The gardens at Pear Tree Cottage sit in a cider apple orchard in the green and rolling countryside of Worcestershire, England. It enjoys a sunny south westerly aspect with sweeping views across to Martley Hillside, Woodbury & Abberley clock tower. The Teme Valley lies just over the hill and, not far away, is the Herefordshire border. Although our climate is temperate, our seasons are often uncertain and always a challenge to a gardener!


16 January 2018

Barking up the Bright Tree!

Betula utilis jacquemontii
Betula utilis jaquemontii
Betula utilis Snow Queen

Just when we're desperate for something to brighten up the garden on a long winter's day, Mother Nature comes up with a solution! In this case, it's good old fullproof/growanywhere/tolerateallweathers silver birches! However, they do have a downside. They are without doubt the messiest trees in the garden. They drop huge quantities seeds everywhere and those dropped seeds germinate everywhere - pots, gutters, cracks and crevices - you name it. The wind blows great mounds of seeds by the tool shed and they also drop twigs everywhere. These faults are tolerated for their bark colour, their catkins in spring, their buttery golden yellow leaves in autumn and their graceful habit.

Betula pendula

As well as having several of the common European Betula pendula in the garden, we also have a Betula utilis jaquemontii and a Betula utilis Snow Queen. The advantage of these newer varieties is that they are faster growing and their bark turns a more silvery white at a much earlier age then the older common European versions.  Others have a brown bark which only turns silver at 10 years plus.  At our age we need instantaneous bark colour!!

10 January 2018

Beaky Bulletin

A very indignant Marigold!
Things have been a tad quiet on the chicken front lately so, here's a little update.

Firstly, I have to ask a question. Why would a chicken choose the coldest snowiest weather to moult? Throughout the very coldest weather, Miss Esmereld, our only layer of blue eggs, looked very sorry for herself. Stray feathers on the ground everywhere and not a single tail feather left - hardly surprising there's been no sign of her little blue eggs for ages and ages. Three months to be precise. Poor thing, there were more missing feathers than remaining ones. I was secretly thinking duvets!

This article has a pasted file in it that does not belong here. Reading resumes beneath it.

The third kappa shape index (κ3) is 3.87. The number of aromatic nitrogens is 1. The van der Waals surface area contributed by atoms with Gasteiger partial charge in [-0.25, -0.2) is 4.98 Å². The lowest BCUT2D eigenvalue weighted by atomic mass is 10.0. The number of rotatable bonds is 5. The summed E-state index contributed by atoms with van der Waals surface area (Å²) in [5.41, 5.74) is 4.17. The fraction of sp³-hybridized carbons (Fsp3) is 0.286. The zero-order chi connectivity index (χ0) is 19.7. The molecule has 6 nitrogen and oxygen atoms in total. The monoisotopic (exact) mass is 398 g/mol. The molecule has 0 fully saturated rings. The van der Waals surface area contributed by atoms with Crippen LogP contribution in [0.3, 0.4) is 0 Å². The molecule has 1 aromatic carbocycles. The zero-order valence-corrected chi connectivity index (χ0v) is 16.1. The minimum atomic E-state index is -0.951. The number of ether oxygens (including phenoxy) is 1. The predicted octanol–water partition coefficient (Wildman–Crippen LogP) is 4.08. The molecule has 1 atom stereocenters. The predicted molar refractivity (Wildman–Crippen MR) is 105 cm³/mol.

Anyway this morning, I went down to feed the chickens and collect any eggs. To my horror; where there should by 5, there were only 2 girls!! Despite all the fortifications and the electric fence still ticking away, all sorts of alarm bells rang in my head! At any hint of food, they all come rushing to the gate.  Putting down the trough containing their breakfast of mash,  I opened the back door of the 'House for Hens, only to find the missing 3 all piled in to a single nest box in total silence, Esmerelda being one of the three, Marigold and Beatrice being the other two!  With high hopes of a blue egg, I carried Beatrice into the Hennery House nest box leaving the other two to lay in peace. It worked! Today's total was 4 and one them a blue egg. Now Esmerelda has a full compliment of feathers once again, her plumage is looking immaculate. Maybe 'fine feathers do make  fine birds after all!  Hopefully, there'll be more blue eggs in evidence and on a more regular basis.

From the left: Esmerelda,Tosca, Wilhelmina, Beatrice & Marigold.

9 January 2018

Barking up the right tree!

Acer griseum in the sun.
Sunlight through Acer griseum bark

At this time of year when there's little in the way of colour in the garden, it's difficult to beat bark. Whether the light shines through it or actually on the bark, it's still much needed colour. Here we have an Acer griseum - a tad on the slow growing side but its peeling papery bark is the equivalent of arboreal dreadlocks!

Acer sango-kaku

The Cornus sanguinea Midwinter fires are always guaranteed to give colour when its most needed as long as sufficient spring pruning ensures young stems. The other (much younger) Acer: a Sango-kaku dissectum also known as the coral bark maple has a third name: Senkaki. Whichever you choose, its bark colour won't disappoint. Ours, however, has a bit to go before it catches the Griseum when it comes to size. On a long and dark winter's day when the sun makes no effort whatsoever and it doesn't even seem to get properly light, these little gems of colour are even more of a valued necessity.